Editor’s note: This article was published before the coronavirus pandemic, and may not reflect the current situation on the ground.
Venice may be feeling the effects of overtourism, but there’s still peace and quiet to be found. Mary Novakovich discovers how to slow down and see Venice in a whole new light.
Venice is heaving. It’s a victim of its own popularity—on any given day, tourists outnumber the shrinking resident population of 55,000. Everyone wants to come here, and we continue to go, helplessly drawn to the city’s incomparable beauty.
Some visitors are less welcome than others. Although cruise ships were banned from the Grand Canal, you can still see the monsters rolling through the Giudecca Canal. Thousands of ship passengers swarm through the narrow streets of San Marco, and even an attempt at installing turnstiles during major holidays to allow locals to move about more easily did little to stem the flow. Those Venetians who haven’t yet been priced out of their city feel under siege for most of the year.
Despite all of this, I can’t keep away myself. But I do know that if I want to stay sane, I have to get away from the crowds and perhaps do things differently. And luckily, that’s easily done.
I head over to Piazzale Roma, where vaporetti (waterbuses) arrive to take people up and down the Grand Canal. But there’s a special boat waiting for me around the corner, along with its skipper, Paolo, and Martina Raehr from a company called Slow Venice. Martina is on a mission to show people that there’s more to Venice than being trapped in slow-moving crowds and feeling compelled to pay €10 ($12) for a coffee at Caffè Florian simply because it’s the most famous café in Venice. “Come and see another side of Venice,” she beckons. “A wilder, quieter side.”
I’m immediately struck by the simple beauty of our bragozzo, a 19th-century fishing boat, with its highly polished wooden bridge, vivid yellow deck and a red and black hull. With its flat bottom, it’s made for a lazy chug around the remarkably shallow Venetian lagoon, reaching parts other boats can’t reach.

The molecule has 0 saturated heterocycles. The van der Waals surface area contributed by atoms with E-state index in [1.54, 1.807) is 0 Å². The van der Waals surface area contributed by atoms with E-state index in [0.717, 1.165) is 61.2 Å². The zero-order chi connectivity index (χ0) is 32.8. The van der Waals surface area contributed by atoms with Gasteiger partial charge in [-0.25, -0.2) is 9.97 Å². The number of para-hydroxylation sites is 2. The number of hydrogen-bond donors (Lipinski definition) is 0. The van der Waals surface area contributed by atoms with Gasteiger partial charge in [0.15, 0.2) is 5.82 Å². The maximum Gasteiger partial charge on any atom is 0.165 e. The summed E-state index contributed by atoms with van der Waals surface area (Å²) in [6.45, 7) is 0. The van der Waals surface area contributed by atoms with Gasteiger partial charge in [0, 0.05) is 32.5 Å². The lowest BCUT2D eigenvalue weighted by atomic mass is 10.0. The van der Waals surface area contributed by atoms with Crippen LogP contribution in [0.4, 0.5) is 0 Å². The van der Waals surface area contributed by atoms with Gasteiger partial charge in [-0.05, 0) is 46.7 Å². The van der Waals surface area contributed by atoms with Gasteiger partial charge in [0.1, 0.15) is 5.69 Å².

Once we navigate through the rush-hour traffic—consisting of enormous goods-filled barges instead of lorries—we duck under a low bridge and make our way through the narrow channels of the lagoon. Time is already starting to play tricks with my brain. Everything seems to slow down. I’d been in the lagoon before on lumbering vaporetti, but this little bragozzo is an altogether more intimate experience.
I find it hard to believe that Torcello was the beating heart of Venice back in the fifth century. I climb the 11th-century bell tower to take in the views and see that we’ve barely scratched the salty surface. The lagoon seems to go on forever.
Once we pass the church tower and high walls of the cemetery island of San Michele, there’s a vast flatness to the scene, broken up by wooden stakes marking the channels. Murano’s lighthouse briefly comes into view before we pass the lush island of Sant’Erasmo. This is Venice’s garden, full of produce that ends up in Rialto’s food market. I make a mental note to return in warmer weather, when I’d be able to hire a bike and cycle round the island’s vineyards before cooling off at its minuscule beach.
On the bragozzo, Paolo brings out a flask of herbal tea and biscuits for us to enjoy in the sunshine before taking us further into the lagoon to Torcello. Because of the boat’s compact size, he’s able to guide us through the backwaters, where fishing shacks and ramshackle boats line the banks.